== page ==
Ever since “A” week at his preschool, Simon has taken a special interest in acorns (we collected a few to take for Show and Tell that Monday). A few days ago, he found that a couple of his treasures had cracked open a bit, and he wondered if maybe that meant they were ready to grow. So to test his hypothesis (thank you, Dinosaur Train), he and Jason (with Ian tagging along, if I remember correctly) headed out to plant the seeds.
The next day as we were shuffling kids out the door and into the van to get to church, Jason and Simon took a quick detour to water the acorns. As Simon headed back toward me and climbed into his carseat, I could tell something was wrong.
“Did you water your acorns, buddy?”
“They were dug up. The sqwooowuhs [squirrels] stole them.”
(And I just have to pause here a moment to laugh at how quick my temper flared and how incensed I was at those darn squirrels. What right did they have? Those were NOT! THEIR! NUTS! A fierce and swift mother love is triggered at the slightest injustice—perceived or actual—done to my child).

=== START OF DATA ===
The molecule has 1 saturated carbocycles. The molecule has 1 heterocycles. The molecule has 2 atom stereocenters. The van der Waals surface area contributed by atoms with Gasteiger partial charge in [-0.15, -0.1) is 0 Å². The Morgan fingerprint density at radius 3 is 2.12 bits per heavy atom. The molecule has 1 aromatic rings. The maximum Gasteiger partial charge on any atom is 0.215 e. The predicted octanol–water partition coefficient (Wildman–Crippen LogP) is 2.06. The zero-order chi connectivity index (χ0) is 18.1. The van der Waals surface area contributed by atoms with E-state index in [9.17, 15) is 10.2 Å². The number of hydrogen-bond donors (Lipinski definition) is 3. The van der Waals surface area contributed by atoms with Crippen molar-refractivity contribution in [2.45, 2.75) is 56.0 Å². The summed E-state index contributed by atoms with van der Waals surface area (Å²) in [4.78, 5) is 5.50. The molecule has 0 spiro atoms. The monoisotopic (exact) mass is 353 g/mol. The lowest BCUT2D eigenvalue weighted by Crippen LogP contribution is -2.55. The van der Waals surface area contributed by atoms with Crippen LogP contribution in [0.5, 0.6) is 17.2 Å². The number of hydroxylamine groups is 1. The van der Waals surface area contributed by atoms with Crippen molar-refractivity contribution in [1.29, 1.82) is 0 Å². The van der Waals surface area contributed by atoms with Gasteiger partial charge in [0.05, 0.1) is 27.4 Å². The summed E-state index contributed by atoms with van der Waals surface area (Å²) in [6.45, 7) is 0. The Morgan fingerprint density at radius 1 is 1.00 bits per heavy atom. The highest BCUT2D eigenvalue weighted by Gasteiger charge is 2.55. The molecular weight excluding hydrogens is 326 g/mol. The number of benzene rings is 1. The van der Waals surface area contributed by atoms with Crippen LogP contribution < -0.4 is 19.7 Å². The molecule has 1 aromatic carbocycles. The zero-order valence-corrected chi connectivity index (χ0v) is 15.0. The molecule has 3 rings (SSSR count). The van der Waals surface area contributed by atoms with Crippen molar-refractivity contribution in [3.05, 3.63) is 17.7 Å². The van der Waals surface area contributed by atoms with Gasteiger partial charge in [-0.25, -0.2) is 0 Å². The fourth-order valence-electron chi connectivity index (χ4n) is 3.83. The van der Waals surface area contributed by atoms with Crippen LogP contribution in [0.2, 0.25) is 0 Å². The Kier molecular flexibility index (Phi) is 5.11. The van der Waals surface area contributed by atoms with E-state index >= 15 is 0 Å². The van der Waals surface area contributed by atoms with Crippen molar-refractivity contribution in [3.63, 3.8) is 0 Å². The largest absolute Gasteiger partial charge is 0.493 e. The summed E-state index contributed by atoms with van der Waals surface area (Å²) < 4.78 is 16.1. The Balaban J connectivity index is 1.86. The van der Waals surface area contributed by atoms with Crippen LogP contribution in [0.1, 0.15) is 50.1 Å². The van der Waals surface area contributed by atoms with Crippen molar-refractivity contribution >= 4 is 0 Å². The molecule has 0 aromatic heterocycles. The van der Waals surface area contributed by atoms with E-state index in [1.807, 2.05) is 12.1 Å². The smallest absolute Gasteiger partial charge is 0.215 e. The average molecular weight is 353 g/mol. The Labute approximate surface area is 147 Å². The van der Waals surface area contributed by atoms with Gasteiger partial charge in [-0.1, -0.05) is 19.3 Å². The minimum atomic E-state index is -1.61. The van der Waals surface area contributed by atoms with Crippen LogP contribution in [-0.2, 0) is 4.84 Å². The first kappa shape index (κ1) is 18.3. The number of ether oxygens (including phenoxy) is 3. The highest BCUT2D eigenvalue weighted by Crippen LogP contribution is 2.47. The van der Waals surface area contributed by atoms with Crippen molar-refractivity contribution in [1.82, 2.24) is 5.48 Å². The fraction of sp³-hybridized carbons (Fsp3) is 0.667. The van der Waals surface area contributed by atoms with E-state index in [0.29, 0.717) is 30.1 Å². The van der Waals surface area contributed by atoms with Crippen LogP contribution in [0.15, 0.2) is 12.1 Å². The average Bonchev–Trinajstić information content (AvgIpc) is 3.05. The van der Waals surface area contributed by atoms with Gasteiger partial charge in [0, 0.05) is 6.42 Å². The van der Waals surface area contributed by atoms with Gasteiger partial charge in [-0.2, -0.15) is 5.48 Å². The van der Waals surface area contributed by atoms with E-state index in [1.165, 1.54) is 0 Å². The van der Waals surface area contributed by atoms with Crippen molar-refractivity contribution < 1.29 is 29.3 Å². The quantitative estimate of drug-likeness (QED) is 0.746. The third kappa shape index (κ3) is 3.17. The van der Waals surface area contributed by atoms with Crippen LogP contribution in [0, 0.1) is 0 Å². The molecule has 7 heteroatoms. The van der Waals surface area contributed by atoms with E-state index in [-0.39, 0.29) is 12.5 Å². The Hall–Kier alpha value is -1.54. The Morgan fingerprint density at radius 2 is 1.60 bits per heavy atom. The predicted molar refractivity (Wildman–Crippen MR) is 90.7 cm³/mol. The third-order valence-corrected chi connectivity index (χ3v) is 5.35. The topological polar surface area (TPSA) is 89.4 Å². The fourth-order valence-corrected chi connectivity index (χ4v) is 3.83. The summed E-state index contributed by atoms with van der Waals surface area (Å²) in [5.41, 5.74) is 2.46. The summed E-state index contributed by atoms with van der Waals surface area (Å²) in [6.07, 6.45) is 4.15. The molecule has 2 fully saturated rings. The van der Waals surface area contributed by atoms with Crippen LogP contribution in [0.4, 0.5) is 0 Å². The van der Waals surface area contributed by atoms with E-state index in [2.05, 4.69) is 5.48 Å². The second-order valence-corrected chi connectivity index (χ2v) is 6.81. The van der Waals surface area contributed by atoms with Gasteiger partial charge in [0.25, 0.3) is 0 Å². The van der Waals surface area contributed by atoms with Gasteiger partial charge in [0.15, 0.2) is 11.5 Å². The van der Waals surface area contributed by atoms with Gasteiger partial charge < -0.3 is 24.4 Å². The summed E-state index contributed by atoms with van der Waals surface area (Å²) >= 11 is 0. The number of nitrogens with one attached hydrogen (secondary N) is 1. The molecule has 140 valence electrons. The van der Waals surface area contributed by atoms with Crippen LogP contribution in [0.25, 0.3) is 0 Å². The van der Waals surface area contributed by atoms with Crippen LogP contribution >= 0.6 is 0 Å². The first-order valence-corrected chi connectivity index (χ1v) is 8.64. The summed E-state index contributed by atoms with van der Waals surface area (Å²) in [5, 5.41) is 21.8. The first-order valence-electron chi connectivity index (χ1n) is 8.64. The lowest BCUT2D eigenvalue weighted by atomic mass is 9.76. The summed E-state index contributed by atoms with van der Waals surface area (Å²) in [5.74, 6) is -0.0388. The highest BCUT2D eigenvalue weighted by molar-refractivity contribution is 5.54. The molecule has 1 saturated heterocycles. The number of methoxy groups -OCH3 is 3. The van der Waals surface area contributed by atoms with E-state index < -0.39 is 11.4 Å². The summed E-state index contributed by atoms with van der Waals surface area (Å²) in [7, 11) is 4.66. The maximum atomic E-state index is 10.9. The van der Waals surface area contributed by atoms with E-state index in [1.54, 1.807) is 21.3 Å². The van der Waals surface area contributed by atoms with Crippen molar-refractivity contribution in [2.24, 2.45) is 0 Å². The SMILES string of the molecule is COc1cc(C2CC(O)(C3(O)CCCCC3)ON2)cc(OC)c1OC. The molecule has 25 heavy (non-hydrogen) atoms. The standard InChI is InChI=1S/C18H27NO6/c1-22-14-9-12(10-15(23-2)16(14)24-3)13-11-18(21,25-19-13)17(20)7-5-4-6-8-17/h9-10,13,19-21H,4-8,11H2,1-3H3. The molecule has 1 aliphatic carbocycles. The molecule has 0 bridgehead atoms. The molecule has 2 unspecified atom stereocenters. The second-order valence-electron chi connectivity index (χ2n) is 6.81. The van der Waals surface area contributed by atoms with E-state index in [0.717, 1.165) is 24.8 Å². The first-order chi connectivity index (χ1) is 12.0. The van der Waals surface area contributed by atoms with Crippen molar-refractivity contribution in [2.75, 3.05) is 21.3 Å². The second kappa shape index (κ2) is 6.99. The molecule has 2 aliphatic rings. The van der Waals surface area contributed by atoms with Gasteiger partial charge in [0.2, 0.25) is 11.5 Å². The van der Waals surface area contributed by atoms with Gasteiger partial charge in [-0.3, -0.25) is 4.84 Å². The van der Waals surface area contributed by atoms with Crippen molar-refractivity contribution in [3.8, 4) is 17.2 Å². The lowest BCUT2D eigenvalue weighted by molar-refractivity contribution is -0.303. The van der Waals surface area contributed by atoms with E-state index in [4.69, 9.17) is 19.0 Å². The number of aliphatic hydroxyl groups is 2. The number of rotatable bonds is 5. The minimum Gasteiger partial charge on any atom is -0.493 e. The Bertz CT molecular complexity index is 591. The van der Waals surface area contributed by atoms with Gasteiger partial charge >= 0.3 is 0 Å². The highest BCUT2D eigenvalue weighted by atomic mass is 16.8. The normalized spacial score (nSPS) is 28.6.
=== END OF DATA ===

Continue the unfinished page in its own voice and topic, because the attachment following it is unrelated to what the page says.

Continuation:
“Well, silly squirrels. How do you think they knew they were even there?”
He paused just long enough for me to know that he was really considering the question, and said, “Well, maybe they hear-ed me and Daddy talking yesterday when we planted them. . . . Or maybe they smelled them.”
“Well, shoot, buddy. That’s disappointing, huh?”
And I thought that was probably the end of it.
[A few minutes later, from the back of the van] “Mommy? I think we can build a remote control robot, and then from inside the house you can just push a few buttons and the robot will make a really loud noise to scare the sqwooowuhs: a Real Dinosaur Roar!”
Jason and I laughed and told him that sounded like a good idea and that maybe he could invent that kind of remote control robot. Then Simon and Ian happily spent the rest of the ride to church plotting their revenge on the poor squirrels with ever-more-imaginative devices. By the time we arrived, they had thought up some kind of remote control (of course) knight/volcano that runs on “gas and water and pizza, but not fuel” and that swings its sword at the squirrels and pours hot lava out of its mouth.
I think the real takeaway here is that I have a lot to learn about boys.